The recent noise that ensued between Star FM and other stations in the country, after alleged sensationalism was detected in the reports of veteran broadcaster Sarjo Barrow, suggests that there is no harmony among media practitioners or media houses in the country.
The rate at which some of these stations went on air, open their lines and allowed listeners to call in and condemn Sarjo was indeed disgraceful.
This is the time the Gambian media should unite and thrash out wayforward, following a 22-year struggle with impunity, detention without trial and many other inhuman treatments meted out to journalists.
It is time to unite under one umbrella, put our house in order and put in place mechanisms that will make sure the events of the past republic are not repeated
Translating news into Mandinka or any other local language is a herculean task and to those who do it and come out unstruck, we say a big thank you.
Reviewing newspapers accurately, and objectively every day, with hundreds of thousands of people listening in is not an easy thing at all.
Mr Barrow, with his over 30-year experience, is not perfect in this job, none of us is, and he strives to bring nothing forward but credible and factual news.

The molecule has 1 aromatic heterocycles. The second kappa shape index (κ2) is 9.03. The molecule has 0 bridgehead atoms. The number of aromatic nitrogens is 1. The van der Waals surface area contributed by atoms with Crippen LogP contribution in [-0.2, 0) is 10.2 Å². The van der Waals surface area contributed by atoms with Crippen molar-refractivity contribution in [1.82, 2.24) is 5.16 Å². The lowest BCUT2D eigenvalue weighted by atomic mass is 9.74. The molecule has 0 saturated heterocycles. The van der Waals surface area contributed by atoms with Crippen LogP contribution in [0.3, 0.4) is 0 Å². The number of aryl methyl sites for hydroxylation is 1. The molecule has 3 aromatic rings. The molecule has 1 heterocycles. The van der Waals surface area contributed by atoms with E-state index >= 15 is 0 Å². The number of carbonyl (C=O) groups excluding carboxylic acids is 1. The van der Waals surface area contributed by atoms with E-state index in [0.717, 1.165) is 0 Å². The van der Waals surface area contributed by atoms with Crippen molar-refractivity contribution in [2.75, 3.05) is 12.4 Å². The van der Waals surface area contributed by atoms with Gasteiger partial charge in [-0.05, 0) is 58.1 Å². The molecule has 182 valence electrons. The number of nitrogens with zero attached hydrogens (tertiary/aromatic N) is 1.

What the Gambian media needs is continuous training and capacity building programmes, especially for radio workers in this new dispensation that is so demanding.
Sensitive issues of this magnitude, which has the potential to damage one’s journalism career within the media must not be given prominence or discussed in public spaces.
This issue could have easily been discussed at GPU level, an institution established to look after the wellbeing and welfare of journalists, not on radios where dozens called in to ridicule our colleague Mr Barrow’s 3-decade efforts.
What happened is beyond both sad and disgraceful, and measures must be taken to make sure it never occurs again.
Let us respect and treat each other well, and hopefully maintain public trust and confidence in Gambian media.